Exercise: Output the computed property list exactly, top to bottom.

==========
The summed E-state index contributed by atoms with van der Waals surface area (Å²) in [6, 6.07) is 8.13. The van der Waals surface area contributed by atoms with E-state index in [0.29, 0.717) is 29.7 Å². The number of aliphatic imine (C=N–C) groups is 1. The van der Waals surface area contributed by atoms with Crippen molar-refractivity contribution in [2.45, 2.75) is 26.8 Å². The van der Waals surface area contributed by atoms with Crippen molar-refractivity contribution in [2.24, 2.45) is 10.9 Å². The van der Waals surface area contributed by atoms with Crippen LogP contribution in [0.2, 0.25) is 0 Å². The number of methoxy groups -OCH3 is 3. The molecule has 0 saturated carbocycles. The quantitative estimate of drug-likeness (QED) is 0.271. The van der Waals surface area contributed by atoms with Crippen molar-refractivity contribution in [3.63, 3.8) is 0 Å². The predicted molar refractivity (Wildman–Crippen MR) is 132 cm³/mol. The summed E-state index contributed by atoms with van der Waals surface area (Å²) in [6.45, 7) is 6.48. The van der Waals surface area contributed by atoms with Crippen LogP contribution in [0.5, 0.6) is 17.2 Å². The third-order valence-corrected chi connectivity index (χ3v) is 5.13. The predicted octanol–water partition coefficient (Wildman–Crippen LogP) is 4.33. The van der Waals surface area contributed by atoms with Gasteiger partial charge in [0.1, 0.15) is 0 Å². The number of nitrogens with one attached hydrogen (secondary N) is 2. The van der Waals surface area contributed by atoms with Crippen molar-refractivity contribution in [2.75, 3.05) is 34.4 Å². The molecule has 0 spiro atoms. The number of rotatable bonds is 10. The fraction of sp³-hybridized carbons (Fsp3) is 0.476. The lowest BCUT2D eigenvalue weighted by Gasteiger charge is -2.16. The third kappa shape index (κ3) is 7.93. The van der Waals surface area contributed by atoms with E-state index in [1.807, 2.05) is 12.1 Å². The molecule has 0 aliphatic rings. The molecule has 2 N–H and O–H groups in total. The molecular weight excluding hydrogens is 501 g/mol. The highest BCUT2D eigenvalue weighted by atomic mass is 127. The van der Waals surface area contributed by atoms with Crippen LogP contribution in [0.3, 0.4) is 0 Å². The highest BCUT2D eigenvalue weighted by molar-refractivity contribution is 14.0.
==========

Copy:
The summed E-state index contributed by atoms with van der Waals surface area (Å²) in [6, 6.07) is 8.13. The van der Waals surface area contributed by atoms with E-state index in [0.29, 0.717) is 29.7 Å². The number of aliphatic imine (C=N–C) groups is 1. The van der Waals surface area contributed by atoms with Crippen molar-refractivity contribution in [2.45, 2.75) is 26.8 Å². The van der Waals surface area contributed by atoms with Crippen molar-refractivity contribution in [2.24, 2.45) is 10.9 Å². The van der Waals surface area contributed by atoms with Crippen LogP contribution in [0.2, 0.25) is 0 Å². The number of methoxy groups -OCH3 is 3. The molecule has 0 saturated carbocycles. The quantitative estimate of drug-likeness (QED) is 0.271. The van der Waals surface area contributed by atoms with Crippen molar-refractivity contribution in [3.63, 3.8) is 0 Å². The predicted molar refractivity (Wildman–Crippen MR) is 132 cm³/mol. The summed E-state index contributed by atoms with van der Waals surface area (Å²) in [6.45, 7) is 6.48. The van der Waals surface area contributed by atoms with Crippen LogP contribution in [0.5, 0.6) is 17.2 Å². The third-order valence-corrected chi connectivity index (χ3v) is 5.13. The predicted octanol–water partition coefficient (Wildman–Crippen LogP) is 4.33. The van der Waals surface area contributed by atoms with Gasteiger partial charge in [0.1, 0.15) is 0 Å². The number of nitrogens with one attached hydrogen (secondary N) is 2. The van der Waals surface area contributed by atoms with Crippen molar-refractivity contribution in [2.75, 3.05) is 34.4 Å². The molecule has 0 spiro atoms. The number of rotatable bonds is 10. The fraction of sp³-hybridized carbons (Fsp3) is 0.476. The lowest BCUT2D eigenvalue weighted by Gasteiger charge is -2.16. The third kappa shape index (κ3) is 7.93. The van der Waals surface area contributed by atoms with E-state index in [1.807, 2.05) is 12.1 Å². The molecule has 0 aliphatic rings. The molecule has 2 N–H and O–H groups in total. The molecular weight excluding hydrogens is 501 g/mol. The highest BCUT2D eigenvalue weighted by atomic mass is 127. The van der Waals surface area contributed by atoms with Crippen LogP contribution in [0.3, 0.4) is 0 Å². The highest BCUT2D eigenvalue weighted by molar-refractivity contribution is 14.0.